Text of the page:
Your Family Matters

Dissipation is different than hiding assets

On Behalf of | Mar 18, 2024 | family law

When you and your spouse decide to get a divorce, you need to divide your assets. Unfortunately, your spouse may not be happy with you or with the divorce itself. They may try to keep more of the assets for themselves, rather than dividing them fairly.

One way that people do this is by hiding assets, such as failing to disclose bank accounts or giving money to family and friends so that they can get it back after the divorce. But there’s another tactic you need to be aware of, even if your spouse isn’t hiding marital assets. They could be attempting to dissipate them, which may accomplish a similar goal.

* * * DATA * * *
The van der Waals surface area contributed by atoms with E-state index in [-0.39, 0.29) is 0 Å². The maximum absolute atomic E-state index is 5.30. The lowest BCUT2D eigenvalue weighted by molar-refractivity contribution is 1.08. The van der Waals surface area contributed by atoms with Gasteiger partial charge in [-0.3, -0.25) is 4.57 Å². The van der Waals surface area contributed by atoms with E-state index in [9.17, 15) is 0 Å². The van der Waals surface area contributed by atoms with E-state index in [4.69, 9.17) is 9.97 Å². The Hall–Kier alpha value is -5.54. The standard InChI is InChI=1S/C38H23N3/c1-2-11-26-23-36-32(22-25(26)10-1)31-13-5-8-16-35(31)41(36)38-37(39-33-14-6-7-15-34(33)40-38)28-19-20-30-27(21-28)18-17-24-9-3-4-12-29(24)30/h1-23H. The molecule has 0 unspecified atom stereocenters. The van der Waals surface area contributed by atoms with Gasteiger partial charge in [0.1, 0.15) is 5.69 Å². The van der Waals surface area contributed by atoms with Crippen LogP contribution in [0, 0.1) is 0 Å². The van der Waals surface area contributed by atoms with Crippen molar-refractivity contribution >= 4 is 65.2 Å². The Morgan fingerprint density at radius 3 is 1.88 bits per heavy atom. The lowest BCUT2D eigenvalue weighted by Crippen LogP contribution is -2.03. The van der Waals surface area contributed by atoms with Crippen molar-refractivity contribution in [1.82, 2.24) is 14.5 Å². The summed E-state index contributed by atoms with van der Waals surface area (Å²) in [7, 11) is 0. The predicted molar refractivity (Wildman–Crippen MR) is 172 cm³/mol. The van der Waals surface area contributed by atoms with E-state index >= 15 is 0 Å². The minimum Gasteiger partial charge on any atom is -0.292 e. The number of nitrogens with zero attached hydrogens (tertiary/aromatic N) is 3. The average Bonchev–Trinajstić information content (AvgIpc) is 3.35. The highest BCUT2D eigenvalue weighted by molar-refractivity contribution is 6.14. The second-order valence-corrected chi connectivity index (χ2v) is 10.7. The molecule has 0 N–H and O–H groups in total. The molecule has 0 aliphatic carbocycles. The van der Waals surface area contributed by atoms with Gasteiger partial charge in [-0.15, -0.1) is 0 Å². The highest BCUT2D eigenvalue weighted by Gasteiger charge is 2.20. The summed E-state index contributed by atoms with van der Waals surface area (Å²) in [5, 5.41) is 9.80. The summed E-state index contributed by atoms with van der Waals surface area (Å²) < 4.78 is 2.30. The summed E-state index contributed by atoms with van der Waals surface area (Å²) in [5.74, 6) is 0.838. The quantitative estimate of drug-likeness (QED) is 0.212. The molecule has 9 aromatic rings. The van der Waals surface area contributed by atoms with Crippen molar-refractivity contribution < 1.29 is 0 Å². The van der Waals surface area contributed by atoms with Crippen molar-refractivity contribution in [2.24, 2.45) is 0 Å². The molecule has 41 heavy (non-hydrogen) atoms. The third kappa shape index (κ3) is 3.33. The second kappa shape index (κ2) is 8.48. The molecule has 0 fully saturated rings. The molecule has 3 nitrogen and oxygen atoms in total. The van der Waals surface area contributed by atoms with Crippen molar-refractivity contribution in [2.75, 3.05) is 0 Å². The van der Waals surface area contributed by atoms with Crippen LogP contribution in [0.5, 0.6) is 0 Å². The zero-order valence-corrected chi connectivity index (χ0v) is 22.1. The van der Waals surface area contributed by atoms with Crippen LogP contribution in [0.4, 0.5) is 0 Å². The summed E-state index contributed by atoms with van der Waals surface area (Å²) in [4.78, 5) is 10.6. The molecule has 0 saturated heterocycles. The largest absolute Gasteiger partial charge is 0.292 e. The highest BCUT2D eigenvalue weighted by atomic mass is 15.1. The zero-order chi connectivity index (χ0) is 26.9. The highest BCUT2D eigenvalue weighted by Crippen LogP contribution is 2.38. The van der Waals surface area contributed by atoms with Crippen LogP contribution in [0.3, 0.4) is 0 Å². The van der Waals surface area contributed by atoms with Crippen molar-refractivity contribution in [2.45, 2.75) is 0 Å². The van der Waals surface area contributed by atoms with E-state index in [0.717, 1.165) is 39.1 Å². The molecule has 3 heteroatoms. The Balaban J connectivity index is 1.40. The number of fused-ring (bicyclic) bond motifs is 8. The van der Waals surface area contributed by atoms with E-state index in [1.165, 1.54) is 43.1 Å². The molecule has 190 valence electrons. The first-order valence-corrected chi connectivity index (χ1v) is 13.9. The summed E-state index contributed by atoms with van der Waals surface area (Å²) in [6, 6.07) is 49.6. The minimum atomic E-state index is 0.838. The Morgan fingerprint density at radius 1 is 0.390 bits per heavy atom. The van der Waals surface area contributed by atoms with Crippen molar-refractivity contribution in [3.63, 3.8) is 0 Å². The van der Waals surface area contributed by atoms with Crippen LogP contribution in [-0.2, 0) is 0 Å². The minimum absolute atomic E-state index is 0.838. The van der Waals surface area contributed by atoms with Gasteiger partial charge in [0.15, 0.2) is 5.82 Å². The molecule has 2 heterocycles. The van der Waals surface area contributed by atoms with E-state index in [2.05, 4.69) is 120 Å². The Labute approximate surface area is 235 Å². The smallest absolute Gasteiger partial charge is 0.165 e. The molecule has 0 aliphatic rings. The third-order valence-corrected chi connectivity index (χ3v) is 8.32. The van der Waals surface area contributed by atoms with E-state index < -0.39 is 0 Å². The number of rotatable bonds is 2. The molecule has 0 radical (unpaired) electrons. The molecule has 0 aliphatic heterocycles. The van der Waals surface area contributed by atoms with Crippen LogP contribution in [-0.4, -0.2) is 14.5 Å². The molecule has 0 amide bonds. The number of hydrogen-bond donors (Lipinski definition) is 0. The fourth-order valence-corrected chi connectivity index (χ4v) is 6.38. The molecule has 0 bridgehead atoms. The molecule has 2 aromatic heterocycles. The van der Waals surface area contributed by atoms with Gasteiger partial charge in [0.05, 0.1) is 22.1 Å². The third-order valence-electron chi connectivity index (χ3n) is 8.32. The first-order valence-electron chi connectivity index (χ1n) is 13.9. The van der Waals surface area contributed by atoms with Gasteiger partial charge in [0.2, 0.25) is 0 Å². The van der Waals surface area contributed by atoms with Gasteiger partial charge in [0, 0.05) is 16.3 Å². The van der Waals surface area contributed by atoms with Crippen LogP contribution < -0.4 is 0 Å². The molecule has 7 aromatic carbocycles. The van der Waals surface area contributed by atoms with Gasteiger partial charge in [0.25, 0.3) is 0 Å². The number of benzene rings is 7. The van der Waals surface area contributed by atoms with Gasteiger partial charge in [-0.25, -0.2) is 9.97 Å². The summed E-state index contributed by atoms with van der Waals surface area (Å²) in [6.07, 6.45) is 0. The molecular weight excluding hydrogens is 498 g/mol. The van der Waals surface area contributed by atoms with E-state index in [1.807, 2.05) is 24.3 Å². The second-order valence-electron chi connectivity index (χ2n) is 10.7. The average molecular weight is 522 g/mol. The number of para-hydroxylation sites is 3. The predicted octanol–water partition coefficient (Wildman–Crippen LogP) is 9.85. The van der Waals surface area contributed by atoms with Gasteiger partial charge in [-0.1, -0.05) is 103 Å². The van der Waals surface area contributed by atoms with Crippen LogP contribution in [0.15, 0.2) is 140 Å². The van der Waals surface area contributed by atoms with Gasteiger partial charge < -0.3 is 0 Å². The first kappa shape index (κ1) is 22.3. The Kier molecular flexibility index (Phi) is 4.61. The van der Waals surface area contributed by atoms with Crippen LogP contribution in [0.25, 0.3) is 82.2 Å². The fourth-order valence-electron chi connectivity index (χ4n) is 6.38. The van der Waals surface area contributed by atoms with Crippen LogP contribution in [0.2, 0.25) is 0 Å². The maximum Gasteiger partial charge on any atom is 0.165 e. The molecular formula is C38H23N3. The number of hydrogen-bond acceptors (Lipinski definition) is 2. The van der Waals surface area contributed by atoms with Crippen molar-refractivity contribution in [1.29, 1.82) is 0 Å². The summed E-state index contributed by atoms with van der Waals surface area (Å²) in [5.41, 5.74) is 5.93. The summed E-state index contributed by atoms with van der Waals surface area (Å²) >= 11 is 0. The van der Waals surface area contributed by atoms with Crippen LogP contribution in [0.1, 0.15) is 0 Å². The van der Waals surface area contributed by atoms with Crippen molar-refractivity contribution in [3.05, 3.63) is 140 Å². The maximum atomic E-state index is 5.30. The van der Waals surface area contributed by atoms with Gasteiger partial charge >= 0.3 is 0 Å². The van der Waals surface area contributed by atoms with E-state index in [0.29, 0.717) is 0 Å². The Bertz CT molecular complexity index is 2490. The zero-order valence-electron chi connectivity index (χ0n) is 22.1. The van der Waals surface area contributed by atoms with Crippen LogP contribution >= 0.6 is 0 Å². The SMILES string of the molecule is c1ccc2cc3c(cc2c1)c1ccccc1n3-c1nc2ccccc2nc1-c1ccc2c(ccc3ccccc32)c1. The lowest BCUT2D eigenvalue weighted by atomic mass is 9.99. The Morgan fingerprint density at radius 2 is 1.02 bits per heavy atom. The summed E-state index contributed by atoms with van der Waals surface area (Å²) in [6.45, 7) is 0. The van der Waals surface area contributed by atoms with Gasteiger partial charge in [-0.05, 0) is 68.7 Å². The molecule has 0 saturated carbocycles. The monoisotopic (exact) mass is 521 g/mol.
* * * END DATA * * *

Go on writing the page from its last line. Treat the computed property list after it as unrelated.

Spending down family assets

The dissipation of marital assets is essentially when one person tries to aggressively spend down those assets before the divorce.

For example, perhaps you don’t work and your spouse has a high-paying job. They decide to recklessly spend in the months leading up to the divorce, knowing that they can use their career to earn the money back in the future. But they also know that replacing that lost money will be much more difficult for you, and they are essentially spending your money in advance.

Often, people who are doing this will attempt to buy items that have little or no resale value. So you should be wary if your spouse starts traveling more, eating lavish meals or spending excessively on entertainment. They are not making reasonable financial decisions intentionally to deprive you of a portion of those shared assets.

Do you believe that your spouse may be trying to hide or dissipate assets? If you do, then you need to know what legal steps you can take as you work through the divorce.